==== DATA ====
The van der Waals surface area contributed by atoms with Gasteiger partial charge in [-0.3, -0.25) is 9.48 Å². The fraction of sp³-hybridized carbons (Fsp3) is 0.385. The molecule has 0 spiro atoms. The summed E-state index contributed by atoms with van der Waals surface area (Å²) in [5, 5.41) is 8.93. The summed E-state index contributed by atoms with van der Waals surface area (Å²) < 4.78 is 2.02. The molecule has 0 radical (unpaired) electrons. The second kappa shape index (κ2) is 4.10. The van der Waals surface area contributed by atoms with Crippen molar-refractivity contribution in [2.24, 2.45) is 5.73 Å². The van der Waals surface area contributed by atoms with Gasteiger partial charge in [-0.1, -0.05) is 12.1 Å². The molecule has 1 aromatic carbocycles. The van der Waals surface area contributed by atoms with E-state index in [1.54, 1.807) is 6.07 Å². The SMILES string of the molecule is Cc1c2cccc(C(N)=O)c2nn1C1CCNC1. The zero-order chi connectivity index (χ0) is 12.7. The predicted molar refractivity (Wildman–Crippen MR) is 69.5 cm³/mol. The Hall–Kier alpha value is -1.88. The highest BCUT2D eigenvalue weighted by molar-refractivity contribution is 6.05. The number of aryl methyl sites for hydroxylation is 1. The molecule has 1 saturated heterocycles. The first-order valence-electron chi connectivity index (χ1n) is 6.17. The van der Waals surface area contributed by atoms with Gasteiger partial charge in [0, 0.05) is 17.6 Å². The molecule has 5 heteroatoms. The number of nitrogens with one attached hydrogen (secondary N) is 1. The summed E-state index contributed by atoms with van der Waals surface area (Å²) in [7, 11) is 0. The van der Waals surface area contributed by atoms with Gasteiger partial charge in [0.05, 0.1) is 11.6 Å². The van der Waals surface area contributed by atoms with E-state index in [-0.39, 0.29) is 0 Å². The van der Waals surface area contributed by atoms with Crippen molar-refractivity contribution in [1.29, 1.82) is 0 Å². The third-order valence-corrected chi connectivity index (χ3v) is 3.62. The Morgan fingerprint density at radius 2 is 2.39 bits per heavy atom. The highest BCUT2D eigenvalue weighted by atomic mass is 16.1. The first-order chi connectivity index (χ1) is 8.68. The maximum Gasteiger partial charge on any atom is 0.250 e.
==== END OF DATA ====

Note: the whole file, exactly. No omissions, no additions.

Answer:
The van der Waals surface area contributed by atoms with Gasteiger partial charge in [-0.3, -0.25) is 9.48 Å². The fraction of sp³-hybridized carbons (Fsp3) is 0.385. The molecule has 0 spiro atoms. The summed E-state index contributed by atoms with van der Waals surface area (Å²) in [5, 5.41) is 8.93. The summed E-state index contributed by atoms with van der Waals surface area (Å²) < 4.78 is 2.02. The molecule has 0 radical (unpaired) electrons. The second kappa shape index (κ2) is 4.10. The van der Waals surface area contributed by atoms with Crippen molar-refractivity contribution in [2.24, 2.45) is 5.73 Å². The van der Waals surface area contributed by atoms with Gasteiger partial charge in [-0.1, -0.05) is 12.1 Å². The molecule has 1 aromatic carbocycles. The van der Waals surface area contributed by atoms with E-state index in [1.54, 1.807) is 6.07 Å². The SMILES string of the molecule is Cc1c2cccc(C(N)=O)c2nn1C1CCNC1. The zero-order chi connectivity index (χ0) is 12.7. The predicted molar refractivity (Wildman–Crippen MR) is 69.5 cm³/mol. The Hall–Kier alpha value is -1.88. The highest BCUT2D eigenvalue weighted by molar-refractivity contribution is 6.05. The number of aryl methyl sites for hydroxylation is 1. The molecule has 1 saturated heterocycles. The first-order valence-electron chi connectivity index (χ1n) is 6.17. The van der Waals surface area contributed by atoms with Gasteiger partial charge in [0, 0.05) is 17.6 Å². The molecule has 5 heteroatoms. The number of nitrogens with one attached hydrogen (secondary N) is 1. The summed E-state index contributed by atoms with van der Waals surface area (Å²) in [7, 11) is 0. The van der Waals surface area contributed by atoms with Gasteiger partial charge in [0.05, 0.1) is 11.6 Å². The van der Waals surface area contributed by atoms with E-state index in [-0.39, 0.29) is 0 Å². The van der Waals surface area contributed by atoms with Crippen molar-refractivity contribution in [1.29, 1.82) is 0 Å². The third-order valence-corrected chi connectivity index (χ3v) is 3.62. The Morgan fingerprint density at radius 2 is 2.39 bits per heavy atom. The highest BCUT2D eigenvalue weighted by atomic mass is 16.1. The first-order chi connectivity index (χ1) is 8.68. The maximum Gasteiger partial charge on any atom is 0.250 e.